Advertising Killed the Radio Star: How Pop Music and TV Ads Became Inseparable

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Pop singers and TV advertising seem to be a perfect match for each other. Clockwise, from top left, an Old Navy commercial featuring music by Ingrid Michaelson, OK Go and Chevy, Feist and Apple, and Sting and Jaguar

Also in 1999, a little-known online music-sharing service called Napster debuted, and the industry was about to be transformed. Over the course of the next decade, rock and pop music sales fell by half, and Napster and other sites like it complicated things by planting the idea that consumers didn’t have to pay for music. Then iTunes debuted in 2003, MP3 players like the iPod spiked in popularity, and physical-CD sales plummeted as people downloaded individual songs for less than a dollar instead of buying entire albums. And many just pirated what they wanted for free.

All that money artists had been making needed to be recouped. But it still seemed relatively uncool for musicians, especially newer bands, to hawk products — until Apple changed things. In addition to reinventing the personal computer, the mobile phone, the handheld music player and the tablet, Apple’s Steve Jobs transformed TV advertising and the music industry along with it.

First featuring well-known artists like U2 and Eminem in its iPod ads, the company started including emerging musicians: Jet in 2003, Feist in 2007, CSS in 2008. Apple ads were suddenly the vehicle to break new bands, even becoming Billboard magazine’s No. 1 place for “Maximum Exposure.”

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“It’s such an overused phrase, particularly in my industry: Advertising is the new radio,” says Loewy. “Well, it kind of is.”

Write Something Happy!
Lynn Grossman is the owner of Secret Road, an artist management and music service that represents unsigned musicians, including Ingrid Michaelson. She started with Secret Road about six years ago, when advertisers were discovering the magic of emerging artists.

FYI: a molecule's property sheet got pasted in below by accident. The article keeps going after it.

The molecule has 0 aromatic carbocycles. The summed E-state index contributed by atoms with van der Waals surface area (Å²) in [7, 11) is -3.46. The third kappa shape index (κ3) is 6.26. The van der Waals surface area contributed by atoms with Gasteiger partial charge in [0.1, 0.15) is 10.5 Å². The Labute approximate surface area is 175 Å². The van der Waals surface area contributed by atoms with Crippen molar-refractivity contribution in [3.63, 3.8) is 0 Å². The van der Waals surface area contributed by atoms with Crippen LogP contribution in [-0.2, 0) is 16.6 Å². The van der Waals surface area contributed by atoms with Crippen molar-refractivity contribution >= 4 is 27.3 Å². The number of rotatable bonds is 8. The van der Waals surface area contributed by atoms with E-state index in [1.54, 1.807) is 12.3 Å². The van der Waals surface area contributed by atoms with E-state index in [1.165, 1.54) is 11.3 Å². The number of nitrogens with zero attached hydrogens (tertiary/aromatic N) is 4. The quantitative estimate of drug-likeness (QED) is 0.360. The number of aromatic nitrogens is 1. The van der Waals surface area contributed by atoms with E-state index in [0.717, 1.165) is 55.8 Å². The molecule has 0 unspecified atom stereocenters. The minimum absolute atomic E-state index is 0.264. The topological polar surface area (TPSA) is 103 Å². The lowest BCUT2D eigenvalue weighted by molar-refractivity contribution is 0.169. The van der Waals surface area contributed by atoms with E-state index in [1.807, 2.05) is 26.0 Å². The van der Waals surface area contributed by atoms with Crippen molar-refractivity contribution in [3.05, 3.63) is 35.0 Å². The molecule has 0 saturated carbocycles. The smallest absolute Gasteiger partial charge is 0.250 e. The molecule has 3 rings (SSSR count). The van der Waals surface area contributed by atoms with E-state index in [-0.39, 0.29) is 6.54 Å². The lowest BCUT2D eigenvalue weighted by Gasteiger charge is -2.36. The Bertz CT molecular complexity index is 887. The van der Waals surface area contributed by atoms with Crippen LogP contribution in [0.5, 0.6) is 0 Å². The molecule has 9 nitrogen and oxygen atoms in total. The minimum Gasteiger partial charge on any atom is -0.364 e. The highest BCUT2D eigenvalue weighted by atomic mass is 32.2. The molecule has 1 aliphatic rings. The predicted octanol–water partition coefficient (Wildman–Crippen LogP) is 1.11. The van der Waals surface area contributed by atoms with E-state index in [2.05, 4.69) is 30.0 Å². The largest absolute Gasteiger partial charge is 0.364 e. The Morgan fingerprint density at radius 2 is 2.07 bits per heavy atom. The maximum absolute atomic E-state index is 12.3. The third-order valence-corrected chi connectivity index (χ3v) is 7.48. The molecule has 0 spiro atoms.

Grossman represents two types of musicians: the ones who will allow their music to be in an ad if it’s a company they believe in or an ad they like, and the rest — which is most of them — who are actively trying to get their songs in any commercials. There’s a good way to do that, she says: Stay upbeat.

“We get approached by people usually looking for positive messages in songs,” she says. “Things like, ‘I feel good,’ ‘Life is great,’ ‘I’m the man,’ ‘I feel good about myself,’ or something about coming home or feeling at home. They’re all pretty similar.”

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After getting a request, Grossman will either find existing songs from her collection of artists or guide musicians to write songs that the company wants. When Michaelson’s “The Way I Am” got picked up by Old Navy, it was no accident that clothing was in the lyrics.

“I think Old Navy actually looked for sweater,” Grossman says. Michaelson’s song has since sold 1.5 million copies.

Singing for Expedia, Singing for Allstate
While Michaelson isn’t writing songs specifically for ads, some artists are. Matt Mahaffey is the lead singer of the Nashville-based pop-rock band Self. But you’ve probably heard “Expedia — dotcom!” rather than Gizmodgery, an inventive Self album recorded with all kids’ toys.

“They hired some nasally dude to do it now,” says Mahaffey of the jingle for Expedia, a travel website. “But I wrote that.”

Mahaffey writes compositions for movies, commercials and cartoons, and also composes pneumonics, which are essentially micro-jingles. Is it discouraging to him that he makes more money from three-second ad spots than from his Self work?

“Oh, it’s a bummer,” he says. “But I’ll get paid a lot more to do a 30-second commercial than for something with the band, and it will take less time to do it.”

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